There's room for you on Pies bandwagon

Today’s AFL grand final is in many ways an accident. Neither Collingwood nor West Coast was fancied to achieve greatness this season. Along the way, both were ravaged by injuries – statistically, they were the second and fourth worst-hit clubs this year – making their appearance today even more fabulous.

This complicates speculation about a likely winner. Further, each club has been seen in its own way and time as an evil empire – big, strong and detested for it – Collingwood in the old VFL, West Coast in the national competition. This complicates deliberations about a RIGHTFUL winner.

Collingwood fans during the AFL Grand Final Parade in Melbourne, Friday.

Collingwood fans during the AFL Grand Final Parade in Melbourne, Friday.

An ethicist might say that the proper outcome today is the one that does the least harm.

But that was then. Times have changed. As politics in this country grows ever more pugilistic, football becomes more chivalrous.

Reigning premiers Richmond, well-beaten by Collingwood in last week’s preliminary final, made their way to the Magpies’ rooms to offer congratulations and tips.

This gesture underscores an unexpected theme this season and week: the detectable softening of Victorian hearts towards Collingwood.

This is different from the common cause all fans felt with the Bulldogs two years ago and the Tigers last year as they broke decades-long premiership droughts.

It is more to do with a thawing towards Magpie coach Nathan Buckley, who as player and coach has suffered every indignity, up to and including his near sacking last year, and borne it all with equable humour.

It is to do with admired players like captain Scott Pendlebury, Brownlow medal runner-up Steele Sidebottom and winger Travis Varcoe, none of whom could ever be fitted up as a villain.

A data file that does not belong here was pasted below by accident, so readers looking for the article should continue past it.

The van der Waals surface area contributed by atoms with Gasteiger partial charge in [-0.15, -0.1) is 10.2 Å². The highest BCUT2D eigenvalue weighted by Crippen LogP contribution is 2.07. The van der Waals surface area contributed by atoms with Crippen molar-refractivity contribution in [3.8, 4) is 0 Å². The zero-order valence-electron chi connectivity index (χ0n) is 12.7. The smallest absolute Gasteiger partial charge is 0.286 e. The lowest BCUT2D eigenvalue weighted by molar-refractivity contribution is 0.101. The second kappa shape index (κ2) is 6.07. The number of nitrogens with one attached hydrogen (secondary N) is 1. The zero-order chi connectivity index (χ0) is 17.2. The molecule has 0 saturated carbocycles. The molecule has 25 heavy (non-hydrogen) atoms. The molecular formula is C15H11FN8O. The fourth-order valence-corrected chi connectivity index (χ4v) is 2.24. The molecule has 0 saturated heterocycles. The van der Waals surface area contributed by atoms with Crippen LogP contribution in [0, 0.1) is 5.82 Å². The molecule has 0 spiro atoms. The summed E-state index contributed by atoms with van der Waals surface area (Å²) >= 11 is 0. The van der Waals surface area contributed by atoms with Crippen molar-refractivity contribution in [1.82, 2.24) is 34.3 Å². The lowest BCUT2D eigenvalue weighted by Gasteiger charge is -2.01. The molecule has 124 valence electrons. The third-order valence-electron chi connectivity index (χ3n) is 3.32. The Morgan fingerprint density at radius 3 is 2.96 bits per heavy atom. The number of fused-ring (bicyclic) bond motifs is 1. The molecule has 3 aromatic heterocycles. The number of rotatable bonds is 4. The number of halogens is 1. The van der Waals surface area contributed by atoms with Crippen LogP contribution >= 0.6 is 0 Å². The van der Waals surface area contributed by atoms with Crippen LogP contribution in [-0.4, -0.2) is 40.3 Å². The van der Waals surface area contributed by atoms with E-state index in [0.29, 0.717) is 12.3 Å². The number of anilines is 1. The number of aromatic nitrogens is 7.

It is to do with Mason Cox, the towering American college basketballer who somehow finds himself standing at full-forward and carrying the hopes of the biggest club in the biggest game in a sport he was only dimly aware of half-a-dozen years ago. Who could not warm to that story?

If the Magpies win today, Cox will rival the late Jimmy Stynes as the best emigre story in the game’s history.

This new-found tenderness towards Collingwood might be nothing more than Victorian parochialism, the devil we know preferred to the devil we don’t. Assuredly, it is NOT to do with president Eddie McGuire, who cannot seem to shed his divisive tall poppy status in this town. But there’s no show without Punch. At any rate, after an unsettled season, footy needs a rousing finish.

A Collingwood premiership would leave no-one unmoved, that much is certain. Of course, this is footy, not politics. Advocating a win for one team doesn’t make it any more likely. As Sartre said: “In football, everything is complicated by the presence of the opposite team.”

West Coast in last week’s form would present a major, perhaps insurmountable, complication.

Nonetheless, a mood is upon Melbourne, and so we will allow ourselves to be swept up by it and say, through partly gritted teeth: Go Pies.

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